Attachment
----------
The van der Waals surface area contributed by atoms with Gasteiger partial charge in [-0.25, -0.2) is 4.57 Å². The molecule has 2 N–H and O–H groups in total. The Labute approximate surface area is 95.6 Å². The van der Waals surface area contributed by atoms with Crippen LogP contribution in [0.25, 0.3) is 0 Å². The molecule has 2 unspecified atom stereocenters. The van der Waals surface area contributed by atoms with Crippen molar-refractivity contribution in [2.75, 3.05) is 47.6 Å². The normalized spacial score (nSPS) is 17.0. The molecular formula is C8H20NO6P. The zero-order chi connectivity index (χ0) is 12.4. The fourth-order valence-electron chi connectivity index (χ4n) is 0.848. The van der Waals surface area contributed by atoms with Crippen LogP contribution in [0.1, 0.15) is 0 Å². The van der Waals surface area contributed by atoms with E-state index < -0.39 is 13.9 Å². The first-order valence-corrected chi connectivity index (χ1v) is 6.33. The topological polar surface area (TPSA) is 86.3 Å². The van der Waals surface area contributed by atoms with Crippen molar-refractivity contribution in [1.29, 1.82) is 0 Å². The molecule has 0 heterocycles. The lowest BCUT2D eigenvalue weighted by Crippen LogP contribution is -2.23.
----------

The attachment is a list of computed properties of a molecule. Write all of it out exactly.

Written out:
The van der Waals surface area contributed by atoms with Gasteiger partial charge in [-0.25, -0.2) is 4.57 Å². The molecule has 2 N–H and O–H groups in total. The Labute approximate surface area is 95.6 Å². The van der Waals surface area contributed by atoms with Crippen LogP contribution in [0.25, 0.3) is 0 Å². The molecule has 2 unspecified atom stereocenters. The van der Waals surface area contributed by atoms with Crippen molar-refractivity contribution in [2.75, 3.05) is 47.6 Å². The normalized spacial score (nSPS) is 17.0. The molecular formula is C8H20NO6P. The zero-order chi connectivity index (χ0) is 12.4. The fourth-order valence-electron chi connectivity index (χ4n) is 0.848. The van der Waals surface area contributed by atoms with Crippen LogP contribution in [0.1, 0.15) is 0 Å². The van der Waals surface area contributed by atoms with E-state index < -0.39 is 13.9 Å². The first-order valence-corrected chi connectivity index (χ1v) is 6.33. The topological polar surface area (TPSA) is 86.3 Å². The van der Waals surface area contributed by atoms with Crippen molar-refractivity contribution in [1.29, 1.82) is 0 Å². The molecule has 0 heterocycles. The lowest BCUT2D eigenvalue weighted by Crippen LogP contribution is -2.23.